Laws & Regulations
Clinical Guidelines for Narcotics
Clinical Guidelines for Narcotics
The narcotics stated here refer to narcotic analgesics such as Morphine, Codeine, Opium Alkaloids, Meperidine (Pethidine), Pentazocine and other Opioids. These drugs have special medical uses, but due to their ease in inducing severe psychological and physiological dependence, which affects patients’ health, the doctor must cautiously prescribe according to regulation so as not to interfere with the law.
I. Drug Usage Principles
1. Usage should strictly be limited to the indications.
2. Drugs may not be abused upon patient request.
3. Oral dosage forms should be used as possible to avoid unnecessary intravenous injections.
4. Stepwise drug usage should be practiced.
5. Prescription should be as according to rules for narcotics and no telephonic prescription is allowed.
1. Usage is not suitable for patients with decreased level of consciousness.
2. Usage is not suitable for patients in shock or inadequate respiratory functioning, but if usage is necessary, caution must be practiced.
3. Continuous use in acute pain control for more than 3 days is not recommended.
4. In the treatment of chronic non-cancer pain, the “Physician Guidelines on Clinical Use of Narcotics in Chronic Non-Cancer Pain” should be consulted for usage.
5. For cancer pain control, usage should follow the Guidelines for Drug Usage in Cancer Induced Pain
III. Pain Control
1. Management Principles
(1) Prior to usage, history-taking, physical examination and tests should be done to evaluate the cause of pain, degree of severity and other body abnormalities.
(2) Planning for pain control treatment.
(3) Continuous observation and care.
2. Classification and Control of Pain
(1) Acute Severe Pain: Narcotics may be given for short period:
a. Fracture and Trauma
c. Wound post surgery
d. Analgesia for surgery
e. Acute myocardial infarct and other ischemic pain from acute arterial obstructions
f. Acute Aortic Dissection
g. Biliary Colic or Acute Cholecystitis
h. Renal Colic
i. Acute Pancreatitis j Acute Pleuritis
k. Acute Pericarditis
(2) Cancer Pain
a. Principles of Drug Usage
i. Only suitable for pain induced by organ tissue invasion by cancer cells and not pain due to other co-morbid diseases.
ii. The diagnosis of cancer must be confirmed, best with tissue histological diagnosis.
iii. Oral usage (By the Mouth) should be used when possible. iv. Scheduled usage (By the Clock) is better than p.r.n. usage.
v. Management of pain should follow Stepwise usage (By three Ladders).
b. Treatment Guidelines for Patients Who Have Not Been Exposed to Narcotics
For mild pain non-narcotic analgesics should first be used
i. Acetaminophen: 500mg 4-6 times per day, or 1g 3-4 times per day.
Continuous usage with large doses should not exceed 10 days.
ii. Aspirin: 300-600mg, 4-6 times per day.
iii. When necessary and where no contraindication exists, Ibuprofen
200mg 4 times per day or other non-steroidal anti-inflammatory drugs (NSAIDS) may be added.
When mild pain is not controlled with first-line drugs, Codeine Phosphate 30-60mg 2-4 times per day may be used. Where necessary, NSAIDS or Analgesic Adjuncts (Anti-convulsives, Anxiolytics, Anti-depressants and Psychiatric Medication) may be added.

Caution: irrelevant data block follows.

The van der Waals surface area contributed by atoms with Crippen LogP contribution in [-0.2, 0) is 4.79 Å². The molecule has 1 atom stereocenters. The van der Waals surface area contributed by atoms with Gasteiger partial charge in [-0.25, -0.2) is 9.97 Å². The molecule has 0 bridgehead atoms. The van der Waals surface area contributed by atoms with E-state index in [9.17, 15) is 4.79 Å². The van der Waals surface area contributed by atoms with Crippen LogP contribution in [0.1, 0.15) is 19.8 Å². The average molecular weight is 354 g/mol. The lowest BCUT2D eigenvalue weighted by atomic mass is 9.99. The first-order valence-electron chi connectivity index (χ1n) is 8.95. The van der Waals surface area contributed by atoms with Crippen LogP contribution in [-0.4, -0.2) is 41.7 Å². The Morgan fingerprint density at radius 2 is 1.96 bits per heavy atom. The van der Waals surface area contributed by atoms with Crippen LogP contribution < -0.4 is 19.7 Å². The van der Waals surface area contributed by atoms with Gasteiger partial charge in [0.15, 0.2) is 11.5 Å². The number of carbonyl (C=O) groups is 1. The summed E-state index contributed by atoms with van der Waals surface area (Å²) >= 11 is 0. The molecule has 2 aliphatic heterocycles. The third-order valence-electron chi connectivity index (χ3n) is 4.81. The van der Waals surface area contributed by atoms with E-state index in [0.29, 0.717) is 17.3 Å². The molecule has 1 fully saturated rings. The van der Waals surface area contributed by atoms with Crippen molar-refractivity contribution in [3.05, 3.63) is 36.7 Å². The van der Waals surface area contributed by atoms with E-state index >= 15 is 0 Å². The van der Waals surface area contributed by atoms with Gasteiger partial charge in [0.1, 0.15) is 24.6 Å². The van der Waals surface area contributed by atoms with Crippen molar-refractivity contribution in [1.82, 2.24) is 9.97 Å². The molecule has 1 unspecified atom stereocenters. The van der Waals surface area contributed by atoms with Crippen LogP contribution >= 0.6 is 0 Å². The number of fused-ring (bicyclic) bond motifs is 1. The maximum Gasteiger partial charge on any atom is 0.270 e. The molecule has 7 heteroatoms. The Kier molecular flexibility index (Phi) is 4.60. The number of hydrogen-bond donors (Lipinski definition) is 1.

Oral Morphine should be used first for severe Pain and where necessary, NSAIDS or Analgesic Adjuncts (Anti-convulsives, Anxiolytics, Anti-depressants and Psychiatric Medication) may be added. In patients who cannot take medication orally, intravenous administration may be used. An anesthetist should be consulted where epidural or intrathecal morphine injection is required.
c. Treatment Guidelines for Patients on Long-term Use of Narcotics
Oral Codeine Phosphate. Where necessary, NSAIDS or Analgesic Adjuncts (Anti-convulsives, Anxiolytics, Anti-depressants and Psychiatric Medication) may be added.
Second-Line Drugs: Oral Morphine.
i. Morphine Hydrochloride or Morphine Sulfate tablet every 4 hours.
ii. Morphine Hydrochloride or Morphine Sulfate syrup, every 4 hours.
iii. Slow-Release Morphine Sulfate tablet (MS Contin) every 8 to 12 hours.
Where necessary, NSAIDS or Analgesic Adjuncts (Anti-convulsives, Anxiolytics, Anti-depressants and Psychiatric Medication) may be added.
Continuous Morphine injection.
Morphine used in epidural or intrathecal injections should not contain any preservatives. When the above drugs are ineffective, nerve excision, nerve block or neural plexus ablation may be considered.
i. Patients who refuse orders or are not compliant.
ii. Inadequate cooperative attitude from patient or family. iii. Non-cancer induced pain.
3. Chronic Non-Cancer Induced Pain
Please refer to the “Physician Guidelines on Clinical Use of Narcotics in
Chronic Non-Cancer Induced Pain”.
IV. Medical Uses Other than Pain-Control
1. For Acute Pulmonary Edema
For cardiac-induced acute pulmonary edema in adults, intravenous Morphine
Hydrochloride or Morphine Sulfate 3-5mg may be used.
Many Over-The-Counter medications contain low doses of Codeine, but if used according to the recommendations drug dependence usually does not occur, however with long-term high-dose usage there is the risk of inducing drug dependence.
When hemoptysis follows severe coughing, short-course Codeine Phosphate
15-30mg, 3-4 times per day or antitussives containing appropriate Opium dosages may be used.
For Patients with bronchiectasis, tuberculosis or lung cancer who have excessive hemoptysis or severe coughing, intramuscular Morphine Hydrochloride or Morphine Sulfate 5-10 mg may be administered.
3. For Diarrhea
In a minority of patients with specific diseases that cause uncontrolled chronic diarrhea, a short-course oral anti-diarrhea medication containing Opium may be given.